When Beauty Sleep’s Elusive, Try Acupuncture

When Beauty Sleep’s Elusive, Try Acupuncture

By GENEVIEVE SHAW BROWN
November 14, 2014 9:10 AM
Good Morning America

Sleep. It sounds so simple. But for the millions of Americans that suffer from sleep deprivation, it’s a very complex issue.

With a job, two kids and living a life at the breakneck pace that is New York City, I never thought I’d have trouble sleeping. And the truth is, I have no trouble falling asleep. But I can’t stay asleep. So I decided to give acupuncture a try.

“After acupuncture, there’s a change in the brain that’s visible on a MRI,” said Dr. Yemeng Chen, the president of the New York College of Traditional Chinese Medicine.

With campuses in New York City and Long Island, the school has graduated more than 500 acupuncturists. Chen said that even traditional medical doctors seek out acupuncture training to complement their expertise.

But won’t it hurt? Chen said that one of the acupuncture points related to sleep issues is in the ear. He proposes putting two needles in my ear. Inside my ear.

“For sure, no one likes needles,” Chen said. “But this is thin and tiny. We insert in acupuncture points, those related to nerve endings. The patient won’t feel severe pain.”

So maybe a little pain.

The first thing Chen ordered me to do was stick out my tongue. He said I was dehydrated, which was a shock to me. I drink about 70 ounces of water every day. But interestingly, I do feel thirsty much of the time.

Chen then put about 20 needles on me, from my ears to my forehead to my wrists and ankles. The only one that made me truly uncomfortable was the one in my left ankle, which Chen said was indicative of some sort of blockage that is affecting my sleep, probably in my liver. When I told him I typically wake up every night 45 minutes after initially falling asleep, he was further convinced of circulatory system block.

Some find the road to sleep is immediate. One patient in Chen’s waiting room said, “When I’m here, I fall asleep very easily. It’s a nice nap, very refreshing.”

I didn’t fall asleep during my session, but was relaxed, though it was difficult to say whether that was because of the well-placed needles or being separated from my iPhone in a dimly-lit room for 20 minutes. Even if this is my only go at acupuncture, I learned a valuable lesson: Don’t take my phone to bed.

Acupuncture Boosts Energy For Chronic Fatigue Patients

Acupuncture Boosts Energy For Chronic Fatigue Patients

From HealhCMI.com:

Acupuncture successfully alleviates chronic fatigue syndrome (CFS). Researchers discovered that the application of manual acupuncture or acupuncture with warming needle moxibustion significantly reduces “physical and mental fatigue.” As a result of the investigation, the research team concludes that acupuncture provides a significant “therapeutic effect in the treatment of CFS.”

Chronic fatigue syndrome is a debilitating disorder characterized by extreme fatigue that does not improve with rest and is exacerbated by physical and mental activity. Symptoms include exhaustion, weakness, musculoskeletal pain, poor memory and concentration, and insomnia.

Biomedicine does not identify a specific cause or cure for CFS and treatment focuses on alleviating symptoms. Lab tests and biomarkers specific to CFS are nonexistent. Several types of infections are considered risk factors for CFS including Epstein-Barr virus, human herpes virus 6, enterovirus, rubella, candida albicans, bornaviruses, mycoplasma, Ross River virus, coxiella burnetti and HIV. Sleep, antidepressant and pain relieving medications are often prescribed to patients to alleviate suffering.

Differential diagnostics within Traditional Chinese Medicine (TCM) categorizes CFS into several treatable patterns. The researchers chose acupuncture points best suited for the treatment of CFS based on TCM theory. The manual acupuncture group received needling at acupoints:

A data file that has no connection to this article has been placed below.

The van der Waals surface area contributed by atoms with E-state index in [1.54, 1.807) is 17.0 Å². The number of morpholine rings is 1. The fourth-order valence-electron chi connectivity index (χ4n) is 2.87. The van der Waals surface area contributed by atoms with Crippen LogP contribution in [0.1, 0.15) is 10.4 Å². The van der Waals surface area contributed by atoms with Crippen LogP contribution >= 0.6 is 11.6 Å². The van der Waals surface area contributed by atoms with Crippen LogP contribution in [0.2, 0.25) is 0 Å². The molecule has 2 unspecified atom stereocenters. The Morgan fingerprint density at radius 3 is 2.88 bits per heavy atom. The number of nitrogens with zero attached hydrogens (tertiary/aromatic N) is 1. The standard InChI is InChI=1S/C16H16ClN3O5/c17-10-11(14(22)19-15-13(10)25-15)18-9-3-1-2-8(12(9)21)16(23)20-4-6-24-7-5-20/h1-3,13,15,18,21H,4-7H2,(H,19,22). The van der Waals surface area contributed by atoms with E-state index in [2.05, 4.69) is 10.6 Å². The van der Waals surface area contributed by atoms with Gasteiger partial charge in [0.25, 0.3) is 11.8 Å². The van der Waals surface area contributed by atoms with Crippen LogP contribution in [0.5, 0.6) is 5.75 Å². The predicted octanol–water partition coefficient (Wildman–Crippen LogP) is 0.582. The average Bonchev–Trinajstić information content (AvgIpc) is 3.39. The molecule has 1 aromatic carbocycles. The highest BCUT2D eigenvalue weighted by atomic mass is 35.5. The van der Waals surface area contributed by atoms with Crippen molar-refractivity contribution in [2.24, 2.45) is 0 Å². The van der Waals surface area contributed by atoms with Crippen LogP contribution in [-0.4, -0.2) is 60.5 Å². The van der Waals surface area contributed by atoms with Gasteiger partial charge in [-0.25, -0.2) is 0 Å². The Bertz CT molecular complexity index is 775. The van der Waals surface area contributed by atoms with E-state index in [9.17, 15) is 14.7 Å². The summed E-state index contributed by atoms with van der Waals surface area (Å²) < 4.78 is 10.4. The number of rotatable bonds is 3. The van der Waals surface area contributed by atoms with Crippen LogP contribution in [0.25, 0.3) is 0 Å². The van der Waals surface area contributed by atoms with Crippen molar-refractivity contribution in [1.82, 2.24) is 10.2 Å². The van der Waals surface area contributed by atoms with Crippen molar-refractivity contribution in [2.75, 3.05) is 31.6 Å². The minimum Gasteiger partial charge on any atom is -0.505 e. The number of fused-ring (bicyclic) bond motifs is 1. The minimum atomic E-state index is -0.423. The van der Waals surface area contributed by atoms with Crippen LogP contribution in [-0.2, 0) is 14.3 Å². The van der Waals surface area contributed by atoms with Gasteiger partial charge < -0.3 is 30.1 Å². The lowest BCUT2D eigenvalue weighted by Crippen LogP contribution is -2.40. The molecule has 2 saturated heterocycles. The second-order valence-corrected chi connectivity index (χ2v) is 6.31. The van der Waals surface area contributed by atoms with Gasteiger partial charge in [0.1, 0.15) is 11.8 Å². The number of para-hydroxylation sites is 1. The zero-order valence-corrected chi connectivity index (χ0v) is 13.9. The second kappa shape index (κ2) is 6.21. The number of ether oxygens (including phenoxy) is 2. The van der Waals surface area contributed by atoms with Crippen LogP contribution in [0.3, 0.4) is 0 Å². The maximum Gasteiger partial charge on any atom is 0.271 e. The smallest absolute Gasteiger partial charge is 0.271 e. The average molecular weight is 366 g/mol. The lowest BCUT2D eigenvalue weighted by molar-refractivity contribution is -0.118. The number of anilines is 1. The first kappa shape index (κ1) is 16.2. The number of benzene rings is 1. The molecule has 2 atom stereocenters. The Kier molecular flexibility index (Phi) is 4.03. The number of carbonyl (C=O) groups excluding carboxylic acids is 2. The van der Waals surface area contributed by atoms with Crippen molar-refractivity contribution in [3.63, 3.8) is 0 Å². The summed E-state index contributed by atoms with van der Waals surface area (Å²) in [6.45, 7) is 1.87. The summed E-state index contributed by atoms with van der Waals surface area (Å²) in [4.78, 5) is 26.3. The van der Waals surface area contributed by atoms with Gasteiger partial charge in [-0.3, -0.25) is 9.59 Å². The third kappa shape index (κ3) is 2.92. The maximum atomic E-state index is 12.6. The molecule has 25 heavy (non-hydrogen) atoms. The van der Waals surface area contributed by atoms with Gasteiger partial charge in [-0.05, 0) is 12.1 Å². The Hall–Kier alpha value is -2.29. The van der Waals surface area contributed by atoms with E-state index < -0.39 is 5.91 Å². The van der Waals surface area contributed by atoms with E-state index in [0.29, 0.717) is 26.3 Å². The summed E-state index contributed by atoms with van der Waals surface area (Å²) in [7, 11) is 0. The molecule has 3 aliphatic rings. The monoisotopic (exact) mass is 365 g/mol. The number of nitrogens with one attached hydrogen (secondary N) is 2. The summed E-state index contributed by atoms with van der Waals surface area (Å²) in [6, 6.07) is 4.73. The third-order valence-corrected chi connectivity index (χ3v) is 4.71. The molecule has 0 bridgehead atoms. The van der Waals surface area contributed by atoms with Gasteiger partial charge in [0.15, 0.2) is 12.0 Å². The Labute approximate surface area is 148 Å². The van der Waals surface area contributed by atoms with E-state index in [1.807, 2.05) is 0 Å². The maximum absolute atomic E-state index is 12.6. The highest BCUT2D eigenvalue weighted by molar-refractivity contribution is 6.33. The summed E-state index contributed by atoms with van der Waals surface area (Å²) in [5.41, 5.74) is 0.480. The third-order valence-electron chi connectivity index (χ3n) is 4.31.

Baihui (GV20)
Danzhong (CV17)
Qihai (CV6)
Guanyuan (CV4)
Zusanli (ST36)
Hegu (LI4)
Taichong (LR3)
Sanyinjiao (SP6)

The warm needle acupuncture with moxibustion group received acupoint needling at:

Baihui (GV20)
Qihai (CV6)
Guanyuan (CV4)
Zusanli (ST36)

Additionally, acupuncture treatment was administered to a third group to test for acupuncture point specificity. Nearby points were chosen between 1 – 2 cm from the real acupuncture points. This type of approach varies from high quality sham acupuncture testing for the placebo effect wherein needles only appear to penetrate the skin. In the nearby point group, the researchers applied true acupuncture needling but not in the classic, exact locations as indicated in TCM:

Baihui (GV20)
Danzhong (CV17)
Qihai (CV6)
Guanyuan (CV4)
Zusanli (ST36)
Taichong (LR3)
Sanyinjiao (SP6)
Hegu (LI4)

Needling was applied to the points for all three groups at a rate of once per day for a total of twenty days. CFS was evaluated based on the Chalder Fatigue Scale, a fourteen item breakdown of symptoms. The nearby point group did show improvements in the physical score but only the manual acupuncture and warm needle moxibustion groups significantly improved in the physical and mental fatigue scores. The physical score was overwhelmingly better in the warm needle acupuncture group than the other groups.

The nearby point needling group scored the lowest with a patient satisfaction rate of 35.7%. The acupuncture with warm needle moxibustion group scored the highest with a 72.7% patient satisfaction rate. This group achieved very high scores in both physical and mental improvements. The manual acupuncture group achieved a 36.2% effective rate.

These results point to the superiority of warm needle moxibustion for the treatment of CFS for the point selections in the study design. Interestingly, CFS responds to nearby point stimulation for physical issues as long as the points are within 1 – 2 cm of the true acupuncture point, however, the results are nowhere near as effective as true acupuncture with moxibustion.

This type of testing has come under great scrutiny because TCM theory states that the so-called nearby points may be either Ah Shi acupuncture points or acupoints that stimulate relevant acupuncture channels. Nonetheless, this is an intriguing study that was able to get clinical results with three different clinical protocols. The significant success of warm needle moxibustion in achieving positive patient outcomes suggests that additional research into this approach to care is warranted.

A related study finds acupuncture 80.0% effective for the treatment of CFS. However, adding interferential current therapy to the treatment protocol raises the total effective rate to 93.3%. The complete recovery rate also benefitted from interferential therapy. Standard acupuncture protocols achieved a 20.0% total recovery rate within 20 acupuncture treatments for CFS patients in this acupuncture continuing education investigation. Adding interferential current therapy (ICT) increased the total recovery rate to 43.3%. The researchers conclude, “Electroacupuncture plus ICT can produce a remarkable efficacy in treating CFS.”